The Navy's most sophisticated destroyer, the USS Barrett carries a top-secret computer that can pilot an unmanned ship and send it into battle. As the weapons officer charged with its first mission Lieutenant Dan Lenson has a chance to make naval history.
But when the system develops a sinister virus and a sailor takes his own life amid ugly allegations, Lenson finds himself caught in a web of betrayal. Now, on the treacherous Windward Passage between the U.S. and Cuba, he'll undergo the ultimate test of honor and faith-- one that could cost him his career, his ship, and even his life.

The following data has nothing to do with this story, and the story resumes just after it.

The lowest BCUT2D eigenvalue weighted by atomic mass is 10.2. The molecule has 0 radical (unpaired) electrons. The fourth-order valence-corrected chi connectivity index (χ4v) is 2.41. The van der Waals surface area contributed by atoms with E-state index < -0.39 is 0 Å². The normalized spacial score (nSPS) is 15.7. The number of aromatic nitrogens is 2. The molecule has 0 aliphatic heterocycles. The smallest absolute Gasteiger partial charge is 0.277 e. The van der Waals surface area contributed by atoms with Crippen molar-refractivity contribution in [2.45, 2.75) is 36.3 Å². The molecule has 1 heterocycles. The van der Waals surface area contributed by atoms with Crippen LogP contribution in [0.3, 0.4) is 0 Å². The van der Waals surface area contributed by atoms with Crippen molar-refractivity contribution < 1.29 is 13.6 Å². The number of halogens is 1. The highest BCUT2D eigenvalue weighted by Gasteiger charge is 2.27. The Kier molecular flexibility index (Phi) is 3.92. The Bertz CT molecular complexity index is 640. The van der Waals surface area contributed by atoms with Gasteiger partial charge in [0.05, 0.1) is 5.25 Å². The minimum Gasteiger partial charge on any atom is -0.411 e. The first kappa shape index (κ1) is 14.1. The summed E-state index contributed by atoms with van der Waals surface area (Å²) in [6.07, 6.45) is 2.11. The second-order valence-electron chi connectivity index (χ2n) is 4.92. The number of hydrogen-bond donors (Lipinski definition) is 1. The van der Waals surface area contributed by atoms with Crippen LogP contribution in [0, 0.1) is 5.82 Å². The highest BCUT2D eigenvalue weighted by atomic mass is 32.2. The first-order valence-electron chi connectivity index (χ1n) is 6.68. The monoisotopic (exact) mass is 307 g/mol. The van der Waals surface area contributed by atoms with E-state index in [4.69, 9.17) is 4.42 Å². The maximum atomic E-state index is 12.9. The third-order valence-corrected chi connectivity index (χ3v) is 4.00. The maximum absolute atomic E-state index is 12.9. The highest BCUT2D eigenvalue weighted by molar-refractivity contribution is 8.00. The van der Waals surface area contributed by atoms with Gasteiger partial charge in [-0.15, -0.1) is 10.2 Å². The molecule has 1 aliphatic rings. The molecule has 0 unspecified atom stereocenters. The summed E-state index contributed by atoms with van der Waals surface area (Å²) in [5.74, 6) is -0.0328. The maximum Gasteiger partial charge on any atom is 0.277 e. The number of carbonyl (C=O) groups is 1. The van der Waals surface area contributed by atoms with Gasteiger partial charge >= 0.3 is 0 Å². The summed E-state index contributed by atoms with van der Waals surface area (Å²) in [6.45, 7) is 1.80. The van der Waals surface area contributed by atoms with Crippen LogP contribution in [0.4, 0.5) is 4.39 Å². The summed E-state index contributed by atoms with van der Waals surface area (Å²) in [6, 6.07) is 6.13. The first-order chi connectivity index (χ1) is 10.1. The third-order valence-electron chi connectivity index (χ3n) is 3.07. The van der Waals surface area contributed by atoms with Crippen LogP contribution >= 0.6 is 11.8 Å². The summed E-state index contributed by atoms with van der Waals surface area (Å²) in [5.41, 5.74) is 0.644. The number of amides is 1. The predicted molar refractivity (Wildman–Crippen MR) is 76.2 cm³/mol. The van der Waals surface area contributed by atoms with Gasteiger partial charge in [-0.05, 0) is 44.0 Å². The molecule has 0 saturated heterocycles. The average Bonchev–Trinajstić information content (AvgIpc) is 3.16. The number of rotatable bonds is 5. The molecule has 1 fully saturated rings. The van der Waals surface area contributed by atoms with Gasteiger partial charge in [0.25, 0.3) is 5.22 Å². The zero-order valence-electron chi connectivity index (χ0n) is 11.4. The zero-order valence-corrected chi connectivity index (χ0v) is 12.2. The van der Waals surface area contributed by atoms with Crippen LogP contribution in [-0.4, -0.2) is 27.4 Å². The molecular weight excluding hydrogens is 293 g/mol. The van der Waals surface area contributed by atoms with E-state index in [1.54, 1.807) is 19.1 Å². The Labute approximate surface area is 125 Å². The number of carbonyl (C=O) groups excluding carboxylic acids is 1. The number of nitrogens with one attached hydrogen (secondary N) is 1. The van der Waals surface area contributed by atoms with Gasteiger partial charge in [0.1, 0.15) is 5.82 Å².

Poyer's powerful fourth adventure featuring U.S. Naval officer Dan Lenson (The Circle, etc.) opens aboard a doomed submarine off Siberia, then focuses on Lenson's new assignment on the newly commissioned USS Barrett, which is bound for Guantanamo Bay for a shakedown and training mission. The Barrett is a troubled ship, not least because of the suspected homosexuality of Commander Thomas Leighty, and her troubles worsen with the loss overboard of a gay crewman whose diary implicates the captain. Meanwhile, Lenson isn't in such good shape himself. With his marriage broken and his career tottering on the brink of disaster (these events are chronicled in previous books), he is emotionally shattered and prone to excessive drinking. When the Barrett is sidetracked on a rescue mission to aid a flotilla of Cuban refugee vessels caught in violent seas, Lenson's path crosses briefly with that of pregnant refugee Graciela Gutierrez. In the book's most dramatic and moving passages, as Gutierrez gives birth during a horrendous storm, Lenson begins to regain his moral compass. The complex main plot, which also involves espionage, isn't resolved until a mutinous confrontation just off the Cuban shore; and even then, most readers of this stirring tale will be sorry to see it end.